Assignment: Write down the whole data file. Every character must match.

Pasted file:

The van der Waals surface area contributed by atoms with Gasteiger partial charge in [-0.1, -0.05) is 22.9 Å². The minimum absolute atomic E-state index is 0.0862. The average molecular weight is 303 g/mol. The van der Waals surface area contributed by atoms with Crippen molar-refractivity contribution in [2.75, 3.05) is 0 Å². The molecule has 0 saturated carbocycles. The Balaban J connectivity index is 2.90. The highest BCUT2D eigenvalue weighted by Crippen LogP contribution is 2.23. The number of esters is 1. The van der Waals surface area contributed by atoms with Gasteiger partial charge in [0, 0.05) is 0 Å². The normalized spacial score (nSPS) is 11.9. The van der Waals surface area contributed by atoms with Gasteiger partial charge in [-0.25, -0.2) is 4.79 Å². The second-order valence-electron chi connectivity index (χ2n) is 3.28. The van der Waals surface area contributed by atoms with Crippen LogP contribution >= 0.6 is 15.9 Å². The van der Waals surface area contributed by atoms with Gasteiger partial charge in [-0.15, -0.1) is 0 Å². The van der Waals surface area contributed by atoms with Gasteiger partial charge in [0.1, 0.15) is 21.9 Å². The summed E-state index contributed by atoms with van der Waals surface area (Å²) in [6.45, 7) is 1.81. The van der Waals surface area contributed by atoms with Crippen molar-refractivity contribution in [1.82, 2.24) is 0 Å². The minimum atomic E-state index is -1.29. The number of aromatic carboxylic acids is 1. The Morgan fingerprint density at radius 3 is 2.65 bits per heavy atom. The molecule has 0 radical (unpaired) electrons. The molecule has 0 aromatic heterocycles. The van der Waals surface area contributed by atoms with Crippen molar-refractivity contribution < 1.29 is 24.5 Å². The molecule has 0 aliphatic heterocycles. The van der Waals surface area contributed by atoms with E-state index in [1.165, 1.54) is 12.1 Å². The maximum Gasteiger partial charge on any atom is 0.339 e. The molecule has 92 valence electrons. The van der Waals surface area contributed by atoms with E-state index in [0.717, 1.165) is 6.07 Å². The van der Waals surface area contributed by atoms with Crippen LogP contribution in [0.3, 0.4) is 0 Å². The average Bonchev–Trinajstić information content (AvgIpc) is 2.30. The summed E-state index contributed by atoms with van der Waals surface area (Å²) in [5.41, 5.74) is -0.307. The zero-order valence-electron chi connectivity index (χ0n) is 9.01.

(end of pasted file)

The van der Waals surface area contributed by atoms with Gasteiger partial charge in [-0.1, -0.05) is 22.9 Å². The minimum absolute atomic E-state index is 0.0862. The average molecular weight is 303 g/mol. The van der Waals surface area contributed by atoms with Crippen molar-refractivity contribution in [2.75, 3.05) is 0 Å². The molecule has 0 saturated carbocycles. The Balaban J connectivity index is 2.90. The highest BCUT2D eigenvalue weighted by Crippen LogP contribution is 2.23. The number of esters is 1. The van der Waals surface area contributed by atoms with Gasteiger partial charge in [0, 0.05) is 0 Å². The normalized spacial score (nSPS) is 11.9. The van der Waals surface area contributed by atoms with Gasteiger partial charge in [-0.25, -0.2) is 4.79 Å². The second-order valence-electron chi connectivity index (χ2n) is 3.28. The van der Waals surface area contributed by atoms with Crippen LogP contribution >= 0.6 is 15.9 Å². The van der Waals surface area contributed by atoms with Gasteiger partial charge in [-0.15, -0.1) is 0 Å². The van der Waals surface area contributed by atoms with Gasteiger partial charge in [0.1, 0.15) is 21.9 Å². The summed E-state index contributed by atoms with van der Waals surface area (Å²) in [6.45, 7) is 1.81. The van der Waals surface area contributed by atoms with Crippen molar-refractivity contribution in [1.82, 2.24) is 0 Å². The minimum atomic E-state index is -1.29. The number of aromatic carboxylic acids is 1. The Morgan fingerprint density at radius 3 is 2.65 bits per heavy atom. The molecule has 0 radical (unpaired) electrons. The molecule has 0 aromatic heterocycles. The van der Waals surface area contributed by atoms with Crippen molar-refractivity contribution < 1.29 is 24.5 Å². The molecule has 0 aliphatic heterocycles. The van der Waals surface area contributed by atoms with E-state index in [1.165, 1.54) is 12.1 Å². The maximum Gasteiger partial charge on any atom is 0.339 e. The molecule has 92 valence electrons. The van der Waals surface area contributed by atoms with E-state index in [0.717, 1.165) is 6.07 Å². The van der Waals surface area contributed by atoms with Crippen LogP contribution in [0.3, 0.4) is 0 Å². The average Bonchev–Trinajstić information content (AvgIpc) is 2.30. The summed E-state index contributed by atoms with van der Waals surface area (Å²) in [5.41, 5.74) is -0.307. The zero-order valence-electron chi connectivity index (χ0n) is 9.01.